A little over a year a year ago, I gave a talk at the University of Pennsylvania, describing this Narrative Pediatrics program. Afterwards, I spoke with one of the Vice Deans in the School of Medicine there and we reached an agreement to develop together a "Narrative Professionalism" initiative for house-staff at Penn, convinced that a small group approach to professionalism education would be more effective than large, didactic lectures. Start-up challenges were predictable enoughabuy-in from faculty and departmental leaders, finding time in an already densely packed GME curriculum, and securing even modest funding. Working with only a few residency programs at the beginning of the year, our initiative incrementally expanded to the point where now, almost all clinical departments have taken part to varying extents, with some residency programs finding time to incorporate only two one-hour Narrative Professionalism sessions for residents per year into existing conference time, while other programs have signed up for three or four sessions per year, some featuring ninety-minute sessions. Growing interest in this program, meanwhile has led to the establishment of separate Narrative Professionalism sessions for fellows, for researchers and in seven individual ICU's for interdisciplinary groups. Currently under consideration is the establishment next year of similar sessions for new attending physicians and for inter-service or inter-departmental groups.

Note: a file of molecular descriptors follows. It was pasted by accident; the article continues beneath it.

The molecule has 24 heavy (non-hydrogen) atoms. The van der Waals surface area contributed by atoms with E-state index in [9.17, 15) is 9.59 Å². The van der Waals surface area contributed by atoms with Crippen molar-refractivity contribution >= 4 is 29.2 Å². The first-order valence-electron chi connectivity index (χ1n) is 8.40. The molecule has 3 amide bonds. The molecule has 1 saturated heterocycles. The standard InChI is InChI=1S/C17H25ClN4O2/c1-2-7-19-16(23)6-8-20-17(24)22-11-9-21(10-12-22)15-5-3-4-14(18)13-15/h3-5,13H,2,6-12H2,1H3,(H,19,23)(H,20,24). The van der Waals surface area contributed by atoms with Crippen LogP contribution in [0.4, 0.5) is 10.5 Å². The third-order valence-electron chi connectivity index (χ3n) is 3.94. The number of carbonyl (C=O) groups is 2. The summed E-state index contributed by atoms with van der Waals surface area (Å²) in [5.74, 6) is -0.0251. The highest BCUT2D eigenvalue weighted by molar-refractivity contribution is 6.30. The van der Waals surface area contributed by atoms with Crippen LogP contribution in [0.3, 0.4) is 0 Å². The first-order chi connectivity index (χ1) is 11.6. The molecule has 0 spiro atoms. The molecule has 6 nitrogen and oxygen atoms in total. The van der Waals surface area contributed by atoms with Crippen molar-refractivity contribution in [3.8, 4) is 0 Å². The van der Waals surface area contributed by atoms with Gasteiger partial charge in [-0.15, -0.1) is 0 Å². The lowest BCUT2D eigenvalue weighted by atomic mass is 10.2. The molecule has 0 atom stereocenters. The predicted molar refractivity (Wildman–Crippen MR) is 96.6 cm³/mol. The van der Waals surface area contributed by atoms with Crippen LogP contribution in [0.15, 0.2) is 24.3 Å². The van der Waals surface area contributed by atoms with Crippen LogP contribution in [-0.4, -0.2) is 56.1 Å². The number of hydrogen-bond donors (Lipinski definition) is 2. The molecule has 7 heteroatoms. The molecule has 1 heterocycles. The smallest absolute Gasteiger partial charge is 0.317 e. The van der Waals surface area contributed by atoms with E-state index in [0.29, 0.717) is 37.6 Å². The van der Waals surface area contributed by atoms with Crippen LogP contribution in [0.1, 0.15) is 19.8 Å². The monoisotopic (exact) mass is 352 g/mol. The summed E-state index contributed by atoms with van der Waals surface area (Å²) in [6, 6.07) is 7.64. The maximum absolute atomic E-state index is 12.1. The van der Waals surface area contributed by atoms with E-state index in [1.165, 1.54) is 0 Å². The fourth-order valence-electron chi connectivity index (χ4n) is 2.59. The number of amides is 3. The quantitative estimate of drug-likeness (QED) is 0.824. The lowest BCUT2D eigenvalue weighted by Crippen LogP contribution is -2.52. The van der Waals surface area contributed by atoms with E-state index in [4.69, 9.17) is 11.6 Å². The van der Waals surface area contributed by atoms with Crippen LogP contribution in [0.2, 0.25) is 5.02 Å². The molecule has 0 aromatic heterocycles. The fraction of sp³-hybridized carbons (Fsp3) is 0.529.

The program at University of Pennsylvania